Let’s Talk About It #3: The Raphael thing

I will admit that my path through Art History in this series seems somewhat random, in chronological terms at least.  But this isn’t strictly an ‘Art History’ blog – this is an ‘art making sense’ blog. So today’s post is on Raphael, who lived and worked 500 years before Damien Hirst, 400 before Matisse, and 350 before the Pre-Raphaelites, as in the guys my last blog was about.

So why did they call themselves “Pre”-Raphaelites? Here’s where, although their paintings are beautiful without any context, they make more sense with a bit of background.  I’m going to look at this a little by using this:


Raphael, Saint Catherine of Alexandria, about 1507.  Image courtesy of National Gallery

The first Raphael I remember taking notice of (bonus points if you can work out why). Like it?  Well, so have lots of other people.  They liked the way she was standing so elegantly.  They liked the highlights & shadows on her skin.  They liked the delicate features of her face, looking suitably heavenly.  They liked the way they held her hands (one day I might do a blog on hands in classical painting, it’s a weird one).  They liked the way the folds of her dress were so softly rendered, as are the strands of her hair.

They liked it so much that for a long time, Raphael and his stlye of Italian Renaissance painting was seen as the gold standard to meet in painting.  If you feel like you’ve seen pictures like this before, that’s because you probably have.  If you wanted to be a Real Painter you went to the Academy, where they said “paint like Raphael”.  So they did.  (Actually, I like this painting too, I think it has a nice flow to it).

The Pre-Raphaelite Brotherhood (PRB) didn’t like it, though.  Specifically, they didn’t like what it stood for.  For them it was too idealised, not close enough to reality.  Do we ever see people standing around in this pose, looking all saintly?  The PRB believed that painting should be drawn from life, and that the influence of Raphael led to art promoting falsehoods.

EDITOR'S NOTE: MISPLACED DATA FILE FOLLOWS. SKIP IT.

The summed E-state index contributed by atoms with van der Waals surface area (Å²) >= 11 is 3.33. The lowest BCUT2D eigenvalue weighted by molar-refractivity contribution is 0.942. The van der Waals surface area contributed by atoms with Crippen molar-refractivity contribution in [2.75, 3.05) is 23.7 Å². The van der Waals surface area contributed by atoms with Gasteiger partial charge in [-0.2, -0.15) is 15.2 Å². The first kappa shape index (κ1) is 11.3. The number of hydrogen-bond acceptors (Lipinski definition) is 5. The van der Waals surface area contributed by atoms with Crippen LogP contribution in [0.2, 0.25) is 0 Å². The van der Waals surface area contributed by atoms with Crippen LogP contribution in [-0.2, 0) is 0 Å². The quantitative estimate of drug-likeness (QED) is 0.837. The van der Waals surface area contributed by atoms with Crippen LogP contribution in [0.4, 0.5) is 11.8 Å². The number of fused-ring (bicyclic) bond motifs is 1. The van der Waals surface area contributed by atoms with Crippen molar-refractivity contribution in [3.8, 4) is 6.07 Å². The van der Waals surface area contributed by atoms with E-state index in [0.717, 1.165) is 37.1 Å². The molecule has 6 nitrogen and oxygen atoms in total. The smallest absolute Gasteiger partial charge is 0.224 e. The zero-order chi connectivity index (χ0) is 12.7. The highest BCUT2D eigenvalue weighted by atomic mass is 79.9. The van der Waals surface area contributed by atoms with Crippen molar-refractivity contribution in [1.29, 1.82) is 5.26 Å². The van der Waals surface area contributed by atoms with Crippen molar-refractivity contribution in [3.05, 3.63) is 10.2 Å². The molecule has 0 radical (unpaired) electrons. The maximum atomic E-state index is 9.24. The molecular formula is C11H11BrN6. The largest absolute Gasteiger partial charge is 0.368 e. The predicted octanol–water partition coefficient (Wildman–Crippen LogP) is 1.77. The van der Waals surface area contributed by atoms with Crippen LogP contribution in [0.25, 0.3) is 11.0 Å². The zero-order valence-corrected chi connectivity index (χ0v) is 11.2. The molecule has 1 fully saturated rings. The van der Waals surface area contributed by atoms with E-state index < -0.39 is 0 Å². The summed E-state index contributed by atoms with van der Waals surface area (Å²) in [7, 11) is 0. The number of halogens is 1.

So when they came to paint women, they looked more like this:

salutation of beatrice

Rossetti, The Salutation of Beatrice, 1881-2.  Image courtesy of Liverpool Museums

Another beautiful woman yes, but look how she’s standing in that slightly hunched way.  Look at those massive lips and big open eyes, this woman was a model for quite a few Rossetti pictures and she always looks about the same, so I’m going with this being based on reality.  She’s not even holding her fingers in a posture which is even slightly ridiculous. There does seem to be an angel of Love hanging around in the background – the PRB didn’t shy away from a bit of symbolism – but this is no maiden destined for Heaven like Raphael’s St Catherine, this is a woman of this earth, out doing her own thing.  And until about 1850, there weren’t many other painters doing this.  The PRB were trying to take things back to ‘pre’-Raphael, trying to make people look like, well, real people again.

History is a long continuum of influences, with the past feeding into the future.  Raphael was groundbreaking in his time and produced some beautiful works, but after 350 years of anything, it’s time for a new style.  That was what the Pre-Raphaelites rebellion was about.


  1. If you like the Raphael above, check out the National Gallery website, they have a good selection of his paintings.
  2. Answer to the the Bonus Points round above is this:

Of course! Credit





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